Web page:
Diagnostic criteria
 Jaundice onset within previous 8 weeks
 Long-term consumption of alcohol: > 40 g (roughly 3 standard drinks) daily for women or > 60 g (roughly 4 standard drinks) daily for men for ≥ 6 months, with < 60 days of abstinence before onset of jaundice
 AST > 50 U per L (0.83 μkat per L), AST/ALT ratio > 1.5, and both AST and ALT < 400 U per L (6.68 μkat per L)
 Total bilirubin > 3 mg per dL (51.31 μmol per L)
 Absence of confounding factors
Confounding factors
 Possible ischemic hepatitis (suggested by severe upper gastrointestinal tract bleed, hypotension, cocaine use within seven days of symptom onset)
 Possible metabolic liver disease (Wilson disease, alpha1-antitrypsin deficiency)
 Possible drug-induced liver disease (use of offending drug within 30 days of jaundice onset)
 Uncertain alcohol use assessment (patient denies excessive alcohol use)
 Atypical laboratory findings (AST < 50 U per L or > 400 U per L, AST/ALT ratio < 1.5, antinuclear antibodies > 1: 160, or anti–smooth muscle antibodies > 1: 80)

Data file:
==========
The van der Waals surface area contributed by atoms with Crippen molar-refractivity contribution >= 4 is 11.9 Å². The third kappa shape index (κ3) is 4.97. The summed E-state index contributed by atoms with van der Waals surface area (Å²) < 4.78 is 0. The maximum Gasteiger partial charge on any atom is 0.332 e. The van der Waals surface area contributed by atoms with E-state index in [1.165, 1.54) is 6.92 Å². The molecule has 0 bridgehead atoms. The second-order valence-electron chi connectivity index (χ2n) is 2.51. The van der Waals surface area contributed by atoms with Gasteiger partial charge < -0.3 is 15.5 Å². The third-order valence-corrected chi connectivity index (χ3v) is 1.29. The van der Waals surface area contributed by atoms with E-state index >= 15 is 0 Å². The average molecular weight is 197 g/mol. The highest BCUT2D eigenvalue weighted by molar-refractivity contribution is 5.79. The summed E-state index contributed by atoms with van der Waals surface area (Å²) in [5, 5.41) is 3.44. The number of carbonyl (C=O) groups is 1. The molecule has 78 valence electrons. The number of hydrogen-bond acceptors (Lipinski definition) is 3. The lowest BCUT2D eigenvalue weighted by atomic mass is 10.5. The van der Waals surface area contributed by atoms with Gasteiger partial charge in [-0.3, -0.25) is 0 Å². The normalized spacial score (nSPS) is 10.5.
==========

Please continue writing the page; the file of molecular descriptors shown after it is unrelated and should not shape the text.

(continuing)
If diagnostic confirmation would change management in the presence of confounding factors, perform liver biopsy


Acute onset of jaundice is the only clinical sign or symptom required for the diagnosis of alcoholic hepatitis.7,10 However, other nonspecific signs and symptoms (Table 21,11,12 and Figure 1) can support the diagnosis of alcoholic hepatitis and suggest underlying chronic alcohol-associated liver disease. Because these signs and symptoms can be subtle, a high index of suspicion is required. Laboratory findings that are diagnostic for alcoholic hepatitis or characteristic of alcohol-associated liver disease are outlined in Table 21,11,12; deviation from the specified diagnostic pattern should prompt consideration of alternative diagnoses.